Do the same for lining, then insert the lining into the skirt and baste the layers together at the top.

Arrange the pleats, pinning them firmly in place and pin the skirt to the bodice. Try it on, wearing a farthingale if you plan to wear one.

 

Re- arrange the pleats if necessary. Take the kirtle off, place the skirts right side together to the bodice and sew. Alternatively it is possible to sew the skirt only to the boned interlining – then the top fabric can be couched on top – on option for those who like handstitching )

Be careful not to stitch the point at the front to the end – leave a small gap and finish it off later by hand, making sure the point is sharp and lies flat.

Fold the bodice lining over the seam and sew.

The bottom of the skirts can be either bound or unbound.

For unbound finish, simply fold the top fabric under and hem, and then attach the lining with a slip stitch.

For a bound finish, cut diagonal tapes of fabric or appropriate width – the binding or the guard, can be wider, as it protects the fabric of the skirt proper from damage and dirt. If the binding gets dirty and tattered in time, it can be removed and a new one sewn on.

Bind the skirts, carefully enclosing the edges – the process is discussed in more detail when we focus on the binding of the gown skirts.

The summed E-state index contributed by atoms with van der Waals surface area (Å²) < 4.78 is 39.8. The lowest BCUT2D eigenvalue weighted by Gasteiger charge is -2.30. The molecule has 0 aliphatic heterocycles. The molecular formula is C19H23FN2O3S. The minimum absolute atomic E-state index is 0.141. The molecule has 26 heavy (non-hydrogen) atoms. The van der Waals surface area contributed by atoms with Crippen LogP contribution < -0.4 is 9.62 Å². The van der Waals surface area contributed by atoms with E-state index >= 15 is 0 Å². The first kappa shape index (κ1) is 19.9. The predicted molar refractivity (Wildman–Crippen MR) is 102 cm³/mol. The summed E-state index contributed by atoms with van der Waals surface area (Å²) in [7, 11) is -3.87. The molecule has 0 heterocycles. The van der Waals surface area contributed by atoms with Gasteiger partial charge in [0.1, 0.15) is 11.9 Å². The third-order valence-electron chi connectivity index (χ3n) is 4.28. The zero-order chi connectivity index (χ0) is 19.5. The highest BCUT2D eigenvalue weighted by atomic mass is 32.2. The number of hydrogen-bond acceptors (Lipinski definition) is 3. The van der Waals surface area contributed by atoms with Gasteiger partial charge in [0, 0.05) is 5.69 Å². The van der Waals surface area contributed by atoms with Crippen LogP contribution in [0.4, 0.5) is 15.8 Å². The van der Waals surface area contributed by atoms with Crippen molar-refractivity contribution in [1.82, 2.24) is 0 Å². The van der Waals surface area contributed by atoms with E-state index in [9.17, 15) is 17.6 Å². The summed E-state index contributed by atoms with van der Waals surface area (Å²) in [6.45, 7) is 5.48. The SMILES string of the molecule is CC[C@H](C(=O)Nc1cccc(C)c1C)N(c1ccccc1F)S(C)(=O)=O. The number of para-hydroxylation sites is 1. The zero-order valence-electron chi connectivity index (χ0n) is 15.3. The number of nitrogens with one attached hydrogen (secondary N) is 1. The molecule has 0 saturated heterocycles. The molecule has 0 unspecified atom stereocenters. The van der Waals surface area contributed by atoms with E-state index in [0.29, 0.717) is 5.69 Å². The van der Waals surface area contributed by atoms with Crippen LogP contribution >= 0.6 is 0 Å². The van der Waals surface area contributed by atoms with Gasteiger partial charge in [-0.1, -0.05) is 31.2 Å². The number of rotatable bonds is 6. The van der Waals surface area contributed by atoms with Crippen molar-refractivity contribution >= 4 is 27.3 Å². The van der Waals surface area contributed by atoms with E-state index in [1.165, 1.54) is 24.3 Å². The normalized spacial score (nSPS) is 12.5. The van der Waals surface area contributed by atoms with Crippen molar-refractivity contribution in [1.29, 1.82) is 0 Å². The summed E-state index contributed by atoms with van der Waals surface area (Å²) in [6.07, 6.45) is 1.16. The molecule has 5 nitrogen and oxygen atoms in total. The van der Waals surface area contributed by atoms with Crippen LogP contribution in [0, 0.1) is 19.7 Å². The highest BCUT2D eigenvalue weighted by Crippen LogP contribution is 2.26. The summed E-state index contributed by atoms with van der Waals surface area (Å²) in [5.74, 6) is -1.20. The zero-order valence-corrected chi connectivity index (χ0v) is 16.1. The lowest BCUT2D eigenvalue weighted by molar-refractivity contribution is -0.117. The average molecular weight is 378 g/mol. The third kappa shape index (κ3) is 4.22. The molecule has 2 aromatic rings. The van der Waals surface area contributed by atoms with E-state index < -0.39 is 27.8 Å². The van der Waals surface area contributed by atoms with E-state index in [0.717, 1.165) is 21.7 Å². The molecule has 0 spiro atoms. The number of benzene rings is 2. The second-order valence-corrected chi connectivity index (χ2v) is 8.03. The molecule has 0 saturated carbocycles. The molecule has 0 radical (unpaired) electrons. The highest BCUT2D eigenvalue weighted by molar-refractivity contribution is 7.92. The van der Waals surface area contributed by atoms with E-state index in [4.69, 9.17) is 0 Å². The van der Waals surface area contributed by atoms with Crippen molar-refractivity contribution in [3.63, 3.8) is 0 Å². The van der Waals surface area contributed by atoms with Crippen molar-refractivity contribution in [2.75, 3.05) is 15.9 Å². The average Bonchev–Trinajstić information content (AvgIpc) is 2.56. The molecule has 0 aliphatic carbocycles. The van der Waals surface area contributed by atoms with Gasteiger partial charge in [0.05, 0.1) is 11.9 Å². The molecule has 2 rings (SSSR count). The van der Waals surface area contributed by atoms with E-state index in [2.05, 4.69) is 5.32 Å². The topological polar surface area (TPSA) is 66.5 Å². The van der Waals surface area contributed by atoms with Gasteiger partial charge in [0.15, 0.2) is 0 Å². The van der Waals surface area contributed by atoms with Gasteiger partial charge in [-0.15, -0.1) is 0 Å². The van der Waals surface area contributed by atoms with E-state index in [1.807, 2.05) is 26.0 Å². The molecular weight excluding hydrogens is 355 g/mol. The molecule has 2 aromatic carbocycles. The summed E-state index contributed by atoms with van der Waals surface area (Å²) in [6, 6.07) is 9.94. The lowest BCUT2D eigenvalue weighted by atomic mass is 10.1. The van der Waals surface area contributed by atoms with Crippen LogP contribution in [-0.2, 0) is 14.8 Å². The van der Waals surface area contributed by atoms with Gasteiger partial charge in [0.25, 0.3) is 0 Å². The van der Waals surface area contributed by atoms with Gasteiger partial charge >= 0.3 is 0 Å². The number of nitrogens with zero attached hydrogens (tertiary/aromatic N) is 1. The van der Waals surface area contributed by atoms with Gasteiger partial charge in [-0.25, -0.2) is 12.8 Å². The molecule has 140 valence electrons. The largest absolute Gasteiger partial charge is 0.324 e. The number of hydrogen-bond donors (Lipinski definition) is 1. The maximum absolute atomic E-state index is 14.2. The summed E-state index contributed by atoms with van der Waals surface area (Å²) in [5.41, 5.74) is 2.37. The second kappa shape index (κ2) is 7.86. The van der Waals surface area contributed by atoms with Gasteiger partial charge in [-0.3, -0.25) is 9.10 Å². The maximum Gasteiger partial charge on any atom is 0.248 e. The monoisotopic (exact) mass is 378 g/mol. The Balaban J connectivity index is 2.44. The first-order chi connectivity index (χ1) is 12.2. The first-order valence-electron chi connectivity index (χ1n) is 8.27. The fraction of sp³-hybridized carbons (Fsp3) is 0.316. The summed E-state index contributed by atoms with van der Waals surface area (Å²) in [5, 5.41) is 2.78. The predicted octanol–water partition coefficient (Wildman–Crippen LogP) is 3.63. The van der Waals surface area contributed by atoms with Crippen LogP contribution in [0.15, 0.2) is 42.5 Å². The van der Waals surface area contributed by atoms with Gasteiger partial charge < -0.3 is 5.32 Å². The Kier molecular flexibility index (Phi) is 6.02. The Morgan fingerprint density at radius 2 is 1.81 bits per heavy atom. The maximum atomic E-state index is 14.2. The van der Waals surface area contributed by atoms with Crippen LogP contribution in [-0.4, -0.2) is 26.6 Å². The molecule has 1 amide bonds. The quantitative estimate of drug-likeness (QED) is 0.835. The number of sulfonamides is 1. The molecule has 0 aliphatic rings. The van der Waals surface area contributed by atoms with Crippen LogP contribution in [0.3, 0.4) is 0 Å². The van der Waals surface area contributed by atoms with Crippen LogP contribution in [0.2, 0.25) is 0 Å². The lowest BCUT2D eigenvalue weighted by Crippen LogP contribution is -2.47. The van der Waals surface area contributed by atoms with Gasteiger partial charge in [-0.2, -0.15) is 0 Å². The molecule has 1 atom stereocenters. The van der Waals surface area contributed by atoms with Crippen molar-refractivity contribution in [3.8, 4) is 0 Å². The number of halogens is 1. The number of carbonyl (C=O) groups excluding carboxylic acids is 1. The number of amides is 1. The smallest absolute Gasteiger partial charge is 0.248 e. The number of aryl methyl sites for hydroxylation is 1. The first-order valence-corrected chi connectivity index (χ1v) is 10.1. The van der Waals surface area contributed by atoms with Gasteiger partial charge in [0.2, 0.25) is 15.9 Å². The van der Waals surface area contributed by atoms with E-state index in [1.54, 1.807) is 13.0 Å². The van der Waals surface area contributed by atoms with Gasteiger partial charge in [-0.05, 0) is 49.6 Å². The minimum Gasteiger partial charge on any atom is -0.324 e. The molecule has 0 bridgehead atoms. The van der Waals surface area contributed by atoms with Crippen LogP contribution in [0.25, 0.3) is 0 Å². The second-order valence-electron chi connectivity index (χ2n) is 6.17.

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knife pleats of the skirts, attached to the bodice and additionally secured with top stitching.

Your kirtle is now ready.

Kirtle worn without the farthingale – this kirtle is entirely hand-stitched

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Kirtle worn on a farthingale, and below, others without farthingales

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The gown

Materials:

8-9m of top fabric:  silk damask, brocade, cloth of gold, tinsel, silk velvet, satin or taffeta are appropriate

The amount of fabric will depend on how wide your fabric is, how voluminous you want the skirts, how big the sleeves and how long a train, if any, you want your gown to have.

8-9m or calico for interlining

8-9m of lining (lower grade silk, taffeta, fur)

2-3 m of lining fabric for turn back sleeves, if you plan a more decorative finish – fur, velvet or different colour silk works well.

Fabric strips for binding the skirts

Reeds for boning the forepart

Silk and linen thread

Method